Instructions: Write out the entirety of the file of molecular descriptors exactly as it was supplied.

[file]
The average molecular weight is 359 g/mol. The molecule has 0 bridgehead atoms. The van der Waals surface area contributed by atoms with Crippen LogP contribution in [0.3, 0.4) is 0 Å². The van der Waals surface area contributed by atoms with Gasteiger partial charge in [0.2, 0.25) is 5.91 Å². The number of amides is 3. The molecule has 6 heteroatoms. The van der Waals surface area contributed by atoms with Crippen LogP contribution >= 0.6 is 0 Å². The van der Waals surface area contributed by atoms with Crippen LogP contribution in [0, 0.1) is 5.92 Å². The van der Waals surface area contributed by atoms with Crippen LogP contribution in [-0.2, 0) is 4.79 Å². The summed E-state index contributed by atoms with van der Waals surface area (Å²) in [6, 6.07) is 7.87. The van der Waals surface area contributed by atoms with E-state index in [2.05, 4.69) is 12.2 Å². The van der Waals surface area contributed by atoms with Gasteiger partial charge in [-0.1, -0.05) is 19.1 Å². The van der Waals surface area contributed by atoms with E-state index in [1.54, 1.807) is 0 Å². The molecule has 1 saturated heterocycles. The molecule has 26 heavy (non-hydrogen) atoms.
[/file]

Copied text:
The average molecular weight is 359 g/mol. The molecule has 0 bridgehead atoms. The van der Waals surface area contributed by atoms with Crippen LogP contribution in [0.3, 0.4) is 0 Å². The van der Waals surface area contributed by atoms with Gasteiger partial charge in [0.2, 0.25) is 5.91 Å². The number of amides is 3. The molecule has 6 heteroatoms. The van der Waals surface area contributed by atoms with Crippen LogP contribution >= 0.6 is 0 Å². The van der Waals surface area contributed by atoms with Crippen LogP contribution in [0, 0.1) is 5.92 Å². The van der Waals surface area contributed by atoms with Crippen LogP contribution in [-0.2, 0) is 4.79 Å². The summed E-state index contributed by atoms with van der Waals surface area (Å²) in [6, 6.07) is 7.87. The van der Waals surface area contributed by atoms with E-state index in [2.05, 4.69) is 12.2 Å². The van der Waals surface area contributed by atoms with Gasteiger partial charge in [-0.1, -0.05) is 19.1 Å². The van der Waals surface area contributed by atoms with E-state index in [1.54, 1.807) is 0 Å². The molecule has 1 saturated heterocycles. The molecule has 26 heavy (non-hydrogen) atoms.